St. Paul now cites the LXX of Isaias (liv. 1) to prove that the fecundity of the Jerusalem which is above, i.e., of the Messianic Kingdom, was foretold by the Prophet and miraculously ordained by God. Literally the Prophet’s words refer to the earthly Jerusalem which, although bereft of her inhabitants during the Babylonian captivity, would one day be more populous than ever. But spiritually the reference is to the heavenly Jerusalem, the Messianic Kingdom, which, born at the time of the
promise made to Abraham (Cornely), or existing only in the designs of God (Lagrange), remained sterile, until the death of Christ, when her children became far more numerous than were the children of the earthly city.

Agar was a fitting type of the old Jerusalem, of the Synagogue; as Sara was of the Messianic Kingdom, the Church of Christ. And this the Prophet seems to have had in mind, for a few chapters ahead (Isa 51:1 ff.) he had invited the Jews to imitate the faith of Abraham and Sara, whose children they were. St. Paul makes the application more definite.

The words barren, break forth, desolate refer literally to Jerusalem during the captivity (or to Sara, in the Apostle’s application); but spiritually to the reign of Christ and His Church. She that hath a husband in the Prophet’s literal meaning referred to Jerusalem before the captivity (as applied by St. Paul, to Agar); spiritually the reference is to the Old Covenant, the Synagogue, which had the Law as a husband.

PRACTICAL CONCLUSIONS ARE NOW DEDUCED FROM THE PRINCIPLES
LAID DOWN
 A Summary of Galatians 4:31-5:12.

In commencing the new section with Gal 4:31 we are following the division made by Bousset, Lagrange and Zahn. The recurrence of the word freedom joins it with what precedes, as a result with its sources. Many critics see in Gal 4:31 the last word of the allegory illustrating the two alliances, rather than the beginning of a practical conclusion. But the allegory was really concluded in Gal 4:28, and is presupposed in Gal 4:29-30. It seems better then to regard 31 as the point of transition between what has preceded and the section that now follows (Lagrange).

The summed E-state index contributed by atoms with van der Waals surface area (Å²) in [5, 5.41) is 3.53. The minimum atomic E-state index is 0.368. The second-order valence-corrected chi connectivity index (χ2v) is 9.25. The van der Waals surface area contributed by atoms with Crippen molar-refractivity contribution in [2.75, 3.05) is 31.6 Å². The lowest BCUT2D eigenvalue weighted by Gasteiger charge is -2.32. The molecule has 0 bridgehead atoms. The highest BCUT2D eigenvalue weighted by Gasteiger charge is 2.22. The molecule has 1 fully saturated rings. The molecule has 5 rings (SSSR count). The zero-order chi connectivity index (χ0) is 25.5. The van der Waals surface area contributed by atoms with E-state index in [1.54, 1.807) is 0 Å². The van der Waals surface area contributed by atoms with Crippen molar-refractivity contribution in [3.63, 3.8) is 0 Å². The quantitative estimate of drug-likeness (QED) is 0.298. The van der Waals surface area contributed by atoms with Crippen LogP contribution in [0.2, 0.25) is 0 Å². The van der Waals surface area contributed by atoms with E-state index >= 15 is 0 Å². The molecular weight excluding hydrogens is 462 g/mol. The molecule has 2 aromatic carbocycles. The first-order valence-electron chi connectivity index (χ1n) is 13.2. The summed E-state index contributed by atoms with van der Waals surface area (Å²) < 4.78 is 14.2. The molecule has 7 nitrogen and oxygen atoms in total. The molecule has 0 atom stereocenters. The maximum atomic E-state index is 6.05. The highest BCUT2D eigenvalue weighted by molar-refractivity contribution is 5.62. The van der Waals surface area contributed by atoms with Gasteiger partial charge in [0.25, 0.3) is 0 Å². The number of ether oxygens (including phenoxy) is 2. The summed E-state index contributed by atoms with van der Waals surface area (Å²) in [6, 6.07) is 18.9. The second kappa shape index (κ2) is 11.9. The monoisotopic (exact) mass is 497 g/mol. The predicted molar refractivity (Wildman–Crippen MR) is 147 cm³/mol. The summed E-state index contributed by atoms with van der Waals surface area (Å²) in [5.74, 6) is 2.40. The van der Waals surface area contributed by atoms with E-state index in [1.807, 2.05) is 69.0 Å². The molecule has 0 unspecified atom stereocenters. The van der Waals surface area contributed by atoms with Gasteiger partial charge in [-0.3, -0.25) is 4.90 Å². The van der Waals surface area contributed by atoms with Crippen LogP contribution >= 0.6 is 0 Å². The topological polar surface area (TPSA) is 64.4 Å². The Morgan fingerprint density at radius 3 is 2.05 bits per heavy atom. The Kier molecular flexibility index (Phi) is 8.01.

In the first place the Galatians must make their choice, either of the whole Law without Christ, or of the faith of Christ accompanied by charity without the Law. If they choose the Law, they must renounce Christ; if they wish to be Christians, then the Law must be abandoned (Gal 4:31-5:6). Having pointed out the dangers to which they are exposed, St. Paul next warns the Galatians to beware of false leaders who are courting a just and severe chastisement (Gal 5:7-12).

Gal 4:31. So then, brethren, we are not the children of the bondwoman, but of the free: by the freedom wherewith Christ has made us free.

So then (810). Better, “Hence,” or “consequently.” The general principle of the whole Epistle is here resumed under the color of the allegory, and the practical result of our being Christians is restated, namely, that we are free by the freedom wherewith Christ has made us free, i.e., we are sons of the free woman and enjoy a freedom which we owe to Christ, the author of our liberty. This is the reading of the Vulgate, and the easiest for this clause. In the best MSS., however, and according to the Greek Fathers, this final clause of the present verse belongs to the first verse of the following chapter, and the meaning is probably: “Christ has liberated us for freedom, in order that we may be and may remain free”; or, if we join “stand” to “freedom,” we shall have: “Stand firm to the freedom wherewith Christ has made us free.”

Gal 5:1. Stand fast, and be not held again under the yoke of bondage.

Stand fast, i.e., in the liberty of the Gospel, as opposed to the slavery of your former condition in paganism and under the Law.